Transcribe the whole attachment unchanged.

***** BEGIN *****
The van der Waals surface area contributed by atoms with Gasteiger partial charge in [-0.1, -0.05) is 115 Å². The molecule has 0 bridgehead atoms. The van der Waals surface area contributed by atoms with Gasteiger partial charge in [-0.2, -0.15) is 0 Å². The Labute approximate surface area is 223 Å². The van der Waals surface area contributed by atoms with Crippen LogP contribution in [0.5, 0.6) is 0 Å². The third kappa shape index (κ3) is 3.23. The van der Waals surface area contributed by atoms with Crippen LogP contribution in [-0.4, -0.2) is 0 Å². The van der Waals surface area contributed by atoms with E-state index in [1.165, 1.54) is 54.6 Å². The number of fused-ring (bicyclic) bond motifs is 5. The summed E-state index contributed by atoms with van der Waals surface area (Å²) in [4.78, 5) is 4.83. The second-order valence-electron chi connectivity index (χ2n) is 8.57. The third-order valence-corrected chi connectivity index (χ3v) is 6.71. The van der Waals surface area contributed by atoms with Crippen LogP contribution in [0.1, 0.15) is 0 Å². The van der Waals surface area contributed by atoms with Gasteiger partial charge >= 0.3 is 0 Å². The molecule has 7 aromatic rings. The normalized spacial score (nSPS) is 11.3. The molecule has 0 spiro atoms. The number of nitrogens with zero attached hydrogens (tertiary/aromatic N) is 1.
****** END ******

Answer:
The van der Waals surface area contributed by atoms with Gasteiger partial charge in [-0.1, -0.05) is 115 Å². The molecule has 0 bridgehead atoms. The van der Waals surface area contributed by atoms with Gasteiger partial charge in [-0.2, -0.15) is 0 Å². The Labute approximate surface area is 223 Å². The van der Waals surface area contributed by atoms with Crippen LogP contribution in [0.5, 0.6) is 0 Å². The third kappa shape index (κ3) is 3.23. The van der Waals surface area contributed by atoms with Crippen LogP contribution in [-0.4, -0.2) is 0 Å². The van der Waals surface area contributed by atoms with E-state index in [1.165, 1.54) is 54.6 Å². The number of fused-ring (bicyclic) bond motifs is 5. The summed E-state index contributed by atoms with van der Waals surface area (Å²) in [4.78, 5) is 4.83. The second-order valence-electron chi connectivity index (χ2n) is 8.57. The third-order valence-corrected chi connectivity index (χ3v) is 6.71. The van der Waals surface area contributed by atoms with Crippen LogP contribution in [0.1, 0.15) is 0 Å². The van der Waals surface area contributed by atoms with Gasteiger partial charge >= 0.3 is 0 Å². The molecule has 7 aromatic rings. The normalized spacial score (nSPS) is 11.3. The molecule has 0 spiro atoms. The number of nitrogens with zero attached hydrogens (tertiary/aromatic N) is 1.